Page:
Lake Charlene flood project gets Escambia County approval, now in the hands of residents

Article Courtesy of  The Pensacola News Journal

By Jim Little

Published January 24, 2021


A federally funded project aimed at reducing flooding in the Lake Charlene neighborhood is once again in the hands of the residents who live there.

The Escambia County Commission unanimously approved a new easement agreement, with added protections for the homeowners, that would allow the county to move forward on a $2 million project to address flooding around Lake Charlene.

The project has been on the books for years and has failed to clear the final hurdles needed to get underway.

The Federal Emergency Management Agency is funding a $2.1 million grant for the project, which has been mired in county politics and opposition from some neighborhood residents.


A FEMA-funded project to reduce the likelihood of flooding in the Lake Charlene area has a second chance at approval if the County Commission and Lake Charlene Homeowners Association can approve a new easement agreement.

Lake Charlene residents look for the county and FEMA to help with future flooding issues.


The project would allow the county to replace a sluice gate that controls Lake Charlene's level with a weir that would lower the lake level by 9 inches and allow for a much greater outflow during high-rain events.

Engineers say the project will move 75 homes out of the 100-year flood plain and reduce the frequency of flooding in another 266 properties.

To move forward, the project requires the homeowners association to grant the county a land easement that would allow control of the property where the sluice gate is located.

District 2 County Commissioner Doug Underhill, who represents the neighborhood, pointed out the sluice gate was actually built by the county and then "gifted" to the HOA when the neighborhood was built. He said that would never happen today.

"We have an opportunity in this project to correct something that was done very, very wrong in the past that has created very serious financial losses for a number of citizens in Lake Charlene," Underhill said. "Again, if we do not move this thing forward today, the odds of being able to complete construction within the deadline to keep that FEMA money is almost zero."

Underhill has advocated for the project but has clashed with some members of the Lake Charlene Homeowners Association board, including a member of his 2014 and 2018 political opponents' campaigns.

Other residents opposed the project because they did not support lowering the lake level and argued the county had overstepped a previous 1980s easement in which it built drainage pipes from surrounding neighborhoods that flow into the lake.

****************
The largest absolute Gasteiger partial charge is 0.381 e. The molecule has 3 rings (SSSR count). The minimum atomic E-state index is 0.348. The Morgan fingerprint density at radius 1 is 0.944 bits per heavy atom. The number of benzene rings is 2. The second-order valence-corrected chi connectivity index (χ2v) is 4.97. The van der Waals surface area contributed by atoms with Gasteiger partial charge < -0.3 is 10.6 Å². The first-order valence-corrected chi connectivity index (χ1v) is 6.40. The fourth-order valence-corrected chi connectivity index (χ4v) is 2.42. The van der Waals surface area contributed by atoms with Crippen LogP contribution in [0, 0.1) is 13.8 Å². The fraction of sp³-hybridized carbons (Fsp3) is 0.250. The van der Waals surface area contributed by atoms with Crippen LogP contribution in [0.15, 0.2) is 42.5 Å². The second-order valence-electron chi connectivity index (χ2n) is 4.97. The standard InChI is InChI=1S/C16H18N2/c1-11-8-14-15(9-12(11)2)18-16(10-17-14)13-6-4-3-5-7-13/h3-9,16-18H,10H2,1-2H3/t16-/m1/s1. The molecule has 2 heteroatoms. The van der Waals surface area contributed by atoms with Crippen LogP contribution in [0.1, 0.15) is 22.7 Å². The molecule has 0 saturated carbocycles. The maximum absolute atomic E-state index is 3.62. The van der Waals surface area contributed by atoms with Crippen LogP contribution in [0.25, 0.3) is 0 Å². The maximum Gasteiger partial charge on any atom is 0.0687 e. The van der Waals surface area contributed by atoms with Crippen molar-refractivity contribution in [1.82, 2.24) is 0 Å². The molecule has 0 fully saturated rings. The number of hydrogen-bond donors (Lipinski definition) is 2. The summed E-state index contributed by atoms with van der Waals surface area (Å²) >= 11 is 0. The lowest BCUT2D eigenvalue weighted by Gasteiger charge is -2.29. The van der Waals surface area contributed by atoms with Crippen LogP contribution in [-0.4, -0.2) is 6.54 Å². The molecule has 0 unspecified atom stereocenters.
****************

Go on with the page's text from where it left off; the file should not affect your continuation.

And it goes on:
After a failed eminent domain attempt by Underhill, the HOA put the easement up to the vote of the neighborhood in 2019. While a majority of homeowners voted to approve easement, the vote was far short of the two-thirds the HOA bylaws required and the project appeared to be dead.

However, after Hurricane Sally struck in September and caused widespread flooding, Underhill again tried to bring the project forward, and a group of residents backed his effort.

A new easement agreement was negotiated with added protections that specified the lake's level and prohibited the county from using its drainpipes to send more water into the lake.

With Thursday's vote, the HOA must now decide if it will approve the project.

County officials said the construction of the project must be complete by the end of 2021 for it to remain eligible for the FEMA grant.

The project's unanimous approval almost didn't happen Thursday as Underhill initially failed to gain a single commissioner's support to move forward.

Commissioner Jeff Bergosh ultimately decided to back Underhill's motion after learning the project would have to be completed by the end of the year to keep the FEMA grant.

Bergosh said he's listened to the residents who were flooded again during Hurricane Sally and said he didn't want the county to lose out on money it already had to address flooding when it's such a large problem throughout the county.

"I understand there's some risks we'll be taking but helping 75 families to keep from flooding, again, is a risk that I'll take," Bergosh said.

After Bergosh voiced support, the other commissioners backed the plan.

Bergosh said the residents of Lake Charlene should move quickly to vote for approval.

"We did our part for you," Bergosh said.